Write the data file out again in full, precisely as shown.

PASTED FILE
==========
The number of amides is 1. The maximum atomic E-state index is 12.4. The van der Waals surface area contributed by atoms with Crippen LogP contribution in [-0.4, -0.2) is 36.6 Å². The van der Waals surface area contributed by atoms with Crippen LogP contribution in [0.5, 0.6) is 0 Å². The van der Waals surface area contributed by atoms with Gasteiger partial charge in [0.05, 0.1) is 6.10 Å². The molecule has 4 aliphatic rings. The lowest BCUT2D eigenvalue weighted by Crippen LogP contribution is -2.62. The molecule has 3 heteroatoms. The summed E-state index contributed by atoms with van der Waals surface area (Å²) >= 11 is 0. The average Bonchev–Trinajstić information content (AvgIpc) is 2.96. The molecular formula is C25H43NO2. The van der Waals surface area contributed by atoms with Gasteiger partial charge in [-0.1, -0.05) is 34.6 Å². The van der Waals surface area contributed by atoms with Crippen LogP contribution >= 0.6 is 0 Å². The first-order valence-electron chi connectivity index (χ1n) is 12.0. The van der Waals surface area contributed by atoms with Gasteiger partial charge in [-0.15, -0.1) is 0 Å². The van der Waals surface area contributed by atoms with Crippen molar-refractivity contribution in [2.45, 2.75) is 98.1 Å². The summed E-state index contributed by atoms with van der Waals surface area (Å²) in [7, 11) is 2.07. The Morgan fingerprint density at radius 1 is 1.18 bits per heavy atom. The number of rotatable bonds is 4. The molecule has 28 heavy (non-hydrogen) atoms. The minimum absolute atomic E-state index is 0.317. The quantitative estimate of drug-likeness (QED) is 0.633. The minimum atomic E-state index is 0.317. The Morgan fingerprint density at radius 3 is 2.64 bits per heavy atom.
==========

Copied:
The number of amides is 1. The maximum atomic E-state index is 12.4. The van der Waals surface area contributed by atoms with Crippen LogP contribution in [-0.4, -0.2) is 36.6 Å². The van der Waals surface area contributed by atoms with Crippen LogP contribution in [0.5, 0.6) is 0 Å². The van der Waals surface area contributed by atoms with Gasteiger partial charge in [0.05, 0.1) is 6.10 Å². The molecule has 4 aliphatic rings. The lowest BCUT2D eigenvalue weighted by Crippen LogP contribution is -2.62. The molecule has 3 heteroatoms. The summed E-state index contributed by atoms with van der Waals surface area (Å²) >= 11 is 0. The average Bonchev–Trinajstić information content (AvgIpc) is 2.96. The molecular formula is C25H43NO2. The van der Waals surface area contributed by atoms with Gasteiger partial charge in [-0.1, -0.05) is 34.6 Å². The van der Waals surface area contributed by atoms with Crippen LogP contribution >= 0.6 is 0 Å². The first-order valence-electron chi connectivity index (χ1n) is 12.0. The van der Waals surface area contributed by atoms with Gasteiger partial charge in [-0.15, -0.1) is 0 Å². The van der Waals surface area contributed by atoms with Crippen molar-refractivity contribution in [2.45, 2.75) is 98.1 Å². The summed E-state index contributed by atoms with van der Waals surface area (Å²) in [7, 11) is 2.07. The Morgan fingerprint density at radius 1 is 1.18 bits per heavy atom. The number of rotatable bonds is 4. The molecule has 28 heavy (non-hydrogen) atoms. The minimum absolute atomic E-state index is 0.317. The quantitative estimate of drug-likeness (QED) is 0.633. The minimum atomic E-state index is 0.317. The Morgan fingerprint density at radius 3 is 2.64 bits per heavy atom.